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Stagnate… fall back… or progress…

During our whole life we try to achieve more, to be better. When we were at school we worked hard to get good grades; maybe because our teachers asked to do so or our parents pushed us or maybe we just wanted to do better. So we tried and achieved a better competent level in our own capacity. Then during our higher studies or during our job we work hard to move upwards in life; do better than last year or last month. However, life is not a smooth upward journey. Sometimes we get stuck in the same place, or we fall back, degrade.

When practicing the noble Dhamma the same thing happens. We may progress in the path, we may stagnate or we may fall back. If we are in progress, that means if we develop virtues, in goodness, in kusala dhamma, then there is no problem there. However, it is very unfortunate, if we stagnate in a certain level without progress or fall back, or decline in the path. In fact the Lord Buddha said that He does not commend those who develop certain virtues (kusala dhamma) and stay in that level without a progress, therefore, no point talking about (His censure on) those who degrade in the virtues.

Falling Back…

In the worldly sense we know what is meant by falling back in life. It is declining or degrading of the standard of living. With that we lose friends, sometimes family and other comforts and benefits we used to have. In the noble Dhamma we fall back in six ways. The Lord Buddha explains one may decline in;

1. Faith/ Saddha – we may develop a certain level of faith, but fail to retain it and start doubting the enlightenment of the lord Buddha, Dhamma and Sangha.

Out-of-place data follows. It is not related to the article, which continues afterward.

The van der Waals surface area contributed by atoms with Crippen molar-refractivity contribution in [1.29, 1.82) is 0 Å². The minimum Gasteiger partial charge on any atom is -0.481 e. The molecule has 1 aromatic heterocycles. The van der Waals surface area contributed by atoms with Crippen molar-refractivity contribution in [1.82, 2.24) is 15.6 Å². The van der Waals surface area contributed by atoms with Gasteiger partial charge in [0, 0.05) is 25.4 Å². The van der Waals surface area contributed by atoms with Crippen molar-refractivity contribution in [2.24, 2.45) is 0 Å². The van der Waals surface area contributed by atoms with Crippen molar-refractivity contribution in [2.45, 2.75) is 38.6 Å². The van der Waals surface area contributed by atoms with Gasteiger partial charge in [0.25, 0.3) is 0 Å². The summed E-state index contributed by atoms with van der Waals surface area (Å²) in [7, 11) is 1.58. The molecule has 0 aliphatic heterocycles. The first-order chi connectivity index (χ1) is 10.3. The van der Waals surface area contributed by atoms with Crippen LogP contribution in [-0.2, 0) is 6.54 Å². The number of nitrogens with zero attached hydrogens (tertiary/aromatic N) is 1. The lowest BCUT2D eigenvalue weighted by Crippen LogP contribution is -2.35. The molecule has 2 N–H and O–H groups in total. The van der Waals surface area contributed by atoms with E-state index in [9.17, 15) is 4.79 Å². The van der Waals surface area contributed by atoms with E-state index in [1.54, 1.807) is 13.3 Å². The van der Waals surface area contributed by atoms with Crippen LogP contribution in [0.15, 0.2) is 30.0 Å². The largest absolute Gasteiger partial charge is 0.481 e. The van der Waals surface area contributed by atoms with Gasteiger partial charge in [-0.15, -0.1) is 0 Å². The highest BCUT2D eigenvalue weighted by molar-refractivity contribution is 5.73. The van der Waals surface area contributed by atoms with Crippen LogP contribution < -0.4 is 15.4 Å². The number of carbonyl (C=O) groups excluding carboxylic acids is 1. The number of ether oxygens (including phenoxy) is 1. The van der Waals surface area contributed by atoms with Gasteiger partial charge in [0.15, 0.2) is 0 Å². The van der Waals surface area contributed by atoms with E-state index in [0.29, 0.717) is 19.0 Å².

2. Virtue/Seela – we may start observing the precepts and break them again and again.
3. Dhamma knowledge / Suta – we may start listening to discourses and after a while give it up.
4. Generosity/ Thyaga – miserliness or greed may conquer our generosity.
5. Insight / Panna – we may develop a certain level of insight but since it is not strong enough ignorance will overcast it.
6. Intellect or intuition / Patibhana – the ability to think insightfully may disappear.

Thus, if we are falling back in Dhamma, we are probably losing one or more of these qualities. Eventually that would lead us sway form Dhamma. This is a situation that the lord Buddha condemned.


In our worldly life, we may achieve a certain level and stop at that without progressing or declining. In the noble path too, we may stagnate, as stated above, in six ways in a certain level without progress or decline.

1. Faith/ Saddha – we may achieve a certain level of faith, and fail to develop it further.
2. Virtue/Seela – we may protect a certain number of precepts without breaking but unable to protect more.
3. Dhamma knowledge / Suta – we listen to some discourses and keep only that knowledge without having the thirst to listen and learn more.
4. Generosity/ Thyaga – we may have a limited level of generosity.
5. Insight / Panna – we may develop a certain level of insight and unable to develop further.